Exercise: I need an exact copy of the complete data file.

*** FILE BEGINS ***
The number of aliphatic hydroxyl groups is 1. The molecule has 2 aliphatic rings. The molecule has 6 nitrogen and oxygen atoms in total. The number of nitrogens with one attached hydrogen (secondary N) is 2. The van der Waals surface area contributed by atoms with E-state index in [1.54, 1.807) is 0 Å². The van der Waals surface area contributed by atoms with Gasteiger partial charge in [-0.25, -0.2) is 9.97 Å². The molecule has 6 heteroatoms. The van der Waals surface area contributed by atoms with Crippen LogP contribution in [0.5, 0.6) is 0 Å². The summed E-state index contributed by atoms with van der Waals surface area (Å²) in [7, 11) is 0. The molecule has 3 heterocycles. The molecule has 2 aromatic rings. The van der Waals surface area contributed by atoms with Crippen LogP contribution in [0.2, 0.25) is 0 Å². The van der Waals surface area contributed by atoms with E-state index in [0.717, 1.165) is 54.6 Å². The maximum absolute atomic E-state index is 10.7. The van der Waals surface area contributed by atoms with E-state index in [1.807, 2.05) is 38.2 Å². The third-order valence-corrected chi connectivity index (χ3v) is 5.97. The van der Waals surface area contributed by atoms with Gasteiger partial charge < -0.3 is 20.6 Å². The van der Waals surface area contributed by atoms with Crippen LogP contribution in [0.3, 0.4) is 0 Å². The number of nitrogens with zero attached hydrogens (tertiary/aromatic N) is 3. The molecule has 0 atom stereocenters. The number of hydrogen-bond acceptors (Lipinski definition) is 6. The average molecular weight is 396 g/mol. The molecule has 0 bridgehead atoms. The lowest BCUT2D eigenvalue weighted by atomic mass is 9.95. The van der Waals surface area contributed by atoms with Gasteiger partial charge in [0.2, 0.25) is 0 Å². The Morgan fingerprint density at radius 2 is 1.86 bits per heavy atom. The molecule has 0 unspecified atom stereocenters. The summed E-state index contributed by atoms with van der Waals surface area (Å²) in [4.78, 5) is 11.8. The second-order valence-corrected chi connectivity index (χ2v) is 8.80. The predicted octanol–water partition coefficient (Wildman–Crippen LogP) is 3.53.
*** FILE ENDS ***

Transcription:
The number of aliphatic hydroxyl groups is 1. The molecule has 2 aliphatic rings. The molecule has 6 nitrogen and oxygen atoms in total. The number of nitrogens with one attached hydrogen (secondary N) is 2. The van der Waals surface area contributed by atoms with E-state index in [1.54, 1.807) is 0 Å². The van der Waals surface area contributed by atoms with Gasteiger partial charge in [-0.25, -0.2) is 9.97 Å². The molecule has 6 heteroatoms. The van der Waals surface area contributed by atoms with Crippen LogP contribution in [0.5, 0.6) is 0 Å². The summed E-state index contributed by atoms with van der Waals surface area (Å²) in [7, 11) is 0. The molecule has 3 heterocycles. The molecule has 2 aromatic rings. The van der Waals surface area contributed by atoms with Crippen LogP contribution in [0.2, 0.25) is 0 Å². The van der Waals surface area contributed by atoms with E-state index in [0.717, 1.165) is 54.6 Å². The maximum absolute atomic E-state index is 10.7. The van der Waals surface area contributed by atoms with E-state index in [1.807, 2.05) is 38.2 Å². The third-order valence-corrected chi connectivity index (χ3v) is 5.97. The van der Waals surface area contributed by atoms with Gasteiger partial charge < -0.3 is 20.6 Å². The van der Waals surface area contributed by atoms with Crippen LogP contribution in [0.3, 0.4) is 0 Å². The number of nitrogens with zero attached hydrogens (tertiary/aromatic N) is 3. The molecule has 0 atom stereocenters. The number of hydrogen-bond acceptors (Lipinski definition) is 6. The average molecular weight is 396 g/mol. The molecule has 0 bridgehead atoms. The lowest BCUT2D eigenvalue weighted by atomic mass is 9.95. The van der Waals surface area contributed by atoms with Gasteiger partial charge in [0.2, 0.25) is 0 Å². The Morgan fingerprint density at radius 2 is 1.86 bits per heavy atom. The molecule has 0 unspecified atom stereocenters. The summed E-state index contributed by atoms with van der Waals surface area (Å²) in [4.78, 5) is 11.8. The second-order valence-corrected chi connectivity index (χ2v) is 8.80. The predicted octanol–water partition coefficient (Wildman–Crippen LogP) is 3.53.